Flat Field Lightbox Notes
This shows the lightbox sitting on top of the telescope. It isn't held on by anything, just gravity and the small lip of the aperture opening.
The view of the lightbox's "bottom", the side that sits on the LX10. The milky-white plastic diffuser plate is 1/4" plastic from a local plastics company. The two protrusions on the near side are a power input on the left and a potentiometer for adjusting brightness on the right.
Once you remove the bottom cover and flip it over, you can see how I've wired the four lightbulbs in the corner. There's a power plug (compatible with the LX10's power input so I can just move it from the LX10 to the lightbox (the LX10 doesn't need to track while taking flatfield images, of course). There's also a potentiometer that permits me to adjust the light level within the box so that the exposure for each flatfield frame is in the range 2-10 seconds (per Berry and Burnell in their excellent book Astronomical Image Processing). The lights are 6V, 25mA bulbs from Radio Shack that I end up running VERY dim in order to accomplish that 2-10 second exposure. As it turns out, the reason the CCD requires such dim light is that I was not imaging with IR blocking filters. When I changed to an IR blocking clear filter, the amount of time required increased DRAMATICALLY, about a factor of 10! The input voltage is 12V, so I have 2 sets of 2 bulbs wired in series, with the two sets wired in parallel.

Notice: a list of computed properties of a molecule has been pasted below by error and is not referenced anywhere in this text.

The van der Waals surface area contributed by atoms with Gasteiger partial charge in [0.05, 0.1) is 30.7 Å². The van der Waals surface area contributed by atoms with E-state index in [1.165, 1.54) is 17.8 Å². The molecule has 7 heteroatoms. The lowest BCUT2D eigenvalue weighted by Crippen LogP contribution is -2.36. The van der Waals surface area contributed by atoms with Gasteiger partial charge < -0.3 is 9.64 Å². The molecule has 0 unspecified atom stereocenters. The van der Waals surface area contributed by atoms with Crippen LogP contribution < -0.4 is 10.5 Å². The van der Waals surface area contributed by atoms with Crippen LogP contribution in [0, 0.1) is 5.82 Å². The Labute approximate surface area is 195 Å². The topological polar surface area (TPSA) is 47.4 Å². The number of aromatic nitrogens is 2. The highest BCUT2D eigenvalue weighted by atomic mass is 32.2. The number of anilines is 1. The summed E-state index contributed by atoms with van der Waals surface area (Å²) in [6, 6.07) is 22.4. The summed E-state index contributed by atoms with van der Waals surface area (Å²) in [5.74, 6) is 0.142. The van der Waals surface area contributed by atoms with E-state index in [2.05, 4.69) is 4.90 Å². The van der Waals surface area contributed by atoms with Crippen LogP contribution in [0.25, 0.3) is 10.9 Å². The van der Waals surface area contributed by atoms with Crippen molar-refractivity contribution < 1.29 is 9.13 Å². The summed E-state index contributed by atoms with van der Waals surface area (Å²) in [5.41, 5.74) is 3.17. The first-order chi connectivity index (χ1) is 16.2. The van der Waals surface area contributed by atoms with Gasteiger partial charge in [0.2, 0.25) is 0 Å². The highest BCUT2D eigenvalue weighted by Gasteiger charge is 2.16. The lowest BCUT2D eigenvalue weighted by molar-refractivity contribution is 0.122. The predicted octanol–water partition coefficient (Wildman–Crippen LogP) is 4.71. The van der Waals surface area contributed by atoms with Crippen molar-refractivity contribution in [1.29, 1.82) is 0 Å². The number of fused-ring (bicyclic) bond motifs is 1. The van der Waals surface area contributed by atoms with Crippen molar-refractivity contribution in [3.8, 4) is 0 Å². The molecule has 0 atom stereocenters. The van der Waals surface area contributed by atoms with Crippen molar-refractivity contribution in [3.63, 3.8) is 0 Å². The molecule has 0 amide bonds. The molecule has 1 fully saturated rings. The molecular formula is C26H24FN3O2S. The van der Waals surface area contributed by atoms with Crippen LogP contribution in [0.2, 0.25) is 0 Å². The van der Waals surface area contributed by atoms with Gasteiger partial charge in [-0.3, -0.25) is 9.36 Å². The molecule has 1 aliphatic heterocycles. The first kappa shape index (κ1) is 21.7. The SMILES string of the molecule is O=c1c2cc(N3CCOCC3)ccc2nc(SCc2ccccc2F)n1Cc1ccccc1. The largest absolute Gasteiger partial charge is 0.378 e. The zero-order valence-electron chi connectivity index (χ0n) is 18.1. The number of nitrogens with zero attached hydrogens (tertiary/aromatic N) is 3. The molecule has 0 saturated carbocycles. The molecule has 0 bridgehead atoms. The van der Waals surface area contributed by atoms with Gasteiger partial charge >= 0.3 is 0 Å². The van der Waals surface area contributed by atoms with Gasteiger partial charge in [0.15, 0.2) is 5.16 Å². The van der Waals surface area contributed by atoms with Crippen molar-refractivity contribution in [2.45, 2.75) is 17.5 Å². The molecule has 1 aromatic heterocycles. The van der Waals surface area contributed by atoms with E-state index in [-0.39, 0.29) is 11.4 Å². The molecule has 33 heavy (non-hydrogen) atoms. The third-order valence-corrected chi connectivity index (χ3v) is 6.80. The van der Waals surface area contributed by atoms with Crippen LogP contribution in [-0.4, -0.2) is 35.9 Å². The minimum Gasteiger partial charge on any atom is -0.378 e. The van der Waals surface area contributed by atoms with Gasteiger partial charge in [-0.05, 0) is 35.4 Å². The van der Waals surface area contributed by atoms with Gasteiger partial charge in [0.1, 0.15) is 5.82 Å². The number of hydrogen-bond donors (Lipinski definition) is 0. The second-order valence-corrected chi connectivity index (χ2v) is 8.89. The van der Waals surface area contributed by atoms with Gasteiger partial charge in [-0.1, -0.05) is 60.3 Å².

Below is a flatfield image with the STV in "wide" mode and at f/3.75, Meade LX10 to create the most distinct vignetting. It was created by taking five 3.0 second flats, five 3.0 second darks, averaging the flats together, averaging the darks together, and then subtracting the averaged darks from the averaged flats.
The left image below is a raw image of M51 [STV, wide mode, f/3.75, Meade LX10, track and accumulate of 4 30 second images w/ automatic STV dark subtract] that was taken with very heavy light pollution (M51 was just above lovely stadium lighting that I have to deal with almost every night until 10 or 11pm). This setup was actually OK as the light pollution makes the vignetting in the corners much more noticable than a typical dark sky photo.
The image on the right side below is the raw image after it has
been flatfielded (i.e., the raw image is brightened where the
flatfield image shows darkening, and vice versa). The corner
vignetting has been greatly reduced, but the flat fielding doesn't
completely eliminate it. It should, so I'm working on figuring out
why it isn't.
UPDATE: The reason the single application of flat fielding doesn't work is because each of the four images that went into the Track&Accumulate image above each have their own abberations and should be individually compensated before being combined. Flatfielding a T&A image after the fact is quite a bit more complicated that simply doing a single flatfield compensation.